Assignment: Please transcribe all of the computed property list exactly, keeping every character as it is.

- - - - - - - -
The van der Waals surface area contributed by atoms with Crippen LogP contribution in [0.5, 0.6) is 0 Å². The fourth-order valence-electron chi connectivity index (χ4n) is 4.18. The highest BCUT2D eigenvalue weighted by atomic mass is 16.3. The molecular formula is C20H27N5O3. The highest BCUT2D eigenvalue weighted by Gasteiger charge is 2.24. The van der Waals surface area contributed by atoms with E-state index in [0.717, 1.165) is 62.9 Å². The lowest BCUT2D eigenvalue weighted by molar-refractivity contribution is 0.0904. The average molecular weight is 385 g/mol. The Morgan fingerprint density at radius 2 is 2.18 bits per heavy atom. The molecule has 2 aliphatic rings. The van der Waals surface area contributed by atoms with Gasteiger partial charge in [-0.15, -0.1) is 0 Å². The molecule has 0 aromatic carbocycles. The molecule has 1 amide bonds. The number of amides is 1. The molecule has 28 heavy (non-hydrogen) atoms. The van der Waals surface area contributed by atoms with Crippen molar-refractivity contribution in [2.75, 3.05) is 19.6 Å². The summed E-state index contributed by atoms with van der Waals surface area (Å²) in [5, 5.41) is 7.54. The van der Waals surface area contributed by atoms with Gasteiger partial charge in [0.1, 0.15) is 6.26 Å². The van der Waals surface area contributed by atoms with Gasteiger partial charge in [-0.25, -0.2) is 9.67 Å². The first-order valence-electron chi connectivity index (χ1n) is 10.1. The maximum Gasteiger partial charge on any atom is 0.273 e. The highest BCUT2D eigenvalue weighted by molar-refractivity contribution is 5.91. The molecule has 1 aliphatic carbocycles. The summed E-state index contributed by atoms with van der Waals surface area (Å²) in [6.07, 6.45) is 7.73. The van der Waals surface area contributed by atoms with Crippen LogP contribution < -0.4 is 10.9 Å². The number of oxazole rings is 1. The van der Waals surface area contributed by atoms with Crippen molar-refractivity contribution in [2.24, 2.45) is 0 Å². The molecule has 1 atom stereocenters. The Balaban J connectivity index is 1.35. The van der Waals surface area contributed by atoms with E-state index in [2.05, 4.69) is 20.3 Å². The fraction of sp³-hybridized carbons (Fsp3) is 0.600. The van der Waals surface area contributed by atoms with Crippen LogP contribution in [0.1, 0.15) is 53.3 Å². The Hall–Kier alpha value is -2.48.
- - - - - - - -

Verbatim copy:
The van der Waals surface area contributed by atoms with Crippen LogP contribution in [0.5, 0.6) is 0 Å². The fourth-order valence-electron chi connectivity index (χ4n) is 4.18. The highest BCUT2D eigenvalue weighted by atomic mass is 16.3. The molecular formula is C20H27N5O3. The highest BCUT2D eigenvalue weighted by Gasteiger charge is 2.24. The van der Waals surface area contributed by atoms with E-state index in [0.717, 1.165) is 62.9 Å². The lowest BCUT2D eigenvalue weighted by molar-refractivity contribution is 0.0904. The average molecular weight is 385 g/mol. The Morgan fingerprint density at radius 2 is 2.18 bits per heavy atom. The molecule has 2 aliphatic rings. The van der Waals surface area contributed by atoms with Gasteiger partial charge in [-0.15, -0.1) is 0 Å². The molecule has 0 aromatic carbocycles. The molecule has 1 amide bonds. The number of amides is 1. The molecule has 28 heavy (non-hydrogen) atoms. The van der Waals surface area contributed by atoms with Crippen molar-refractivity contribution in [2.75, 3.05) is 19.6 Å². The summed E-state index contributed by atoms with van der Waals surface area (Å²) in [5, 5.41) is 7.54. The van der Waals surface area contributed by atoms with Gasteiger partial charge in [0.1, 0.15) is 6.26 Å². The van der Waals surface area contributed by atoms with Gasteiger partial charge in [-0.25, -0.2) is 9.67 Å². The first-order valence-electron chi connectivity index (χ1n) is 10.1. The maximum Gasteiger partial charge on any atom is 0.273 e. The highest BCUT2D eigenvalue weighted by molar-refractivity contribution is 5.91. The molecule has 1 aliphatic carbocycles. The summed E-state index contributed by atoms with van der Waals surface area (Å²) in [6.07, 6.45) is 7.73. The van der Waals surface area contributed by atoms with Crippen LogP contribution < -0.4 is 10.9 Å². The number of oxazole rings is 1. The van der Waals surface area contributed by atoms with Crippen molar-refractivity contribution in [2.24, 2.45) is 0 Å². The molecule has 1 atom stereocenters. The Balaban J connectivity index is 1.35. The van der Waals surface area contributed by atoms with E-state index in [2.05, 4.69) is 20.3 Å². The fraction of sp³-hybridized carbons (Fsp3) is 0.600. The van der Waals surface area contributed by atoms with Crippen LogP contribution in [0.1, 0.15) is 53.3 Å². The Hall–Kier alpha value is -2.48.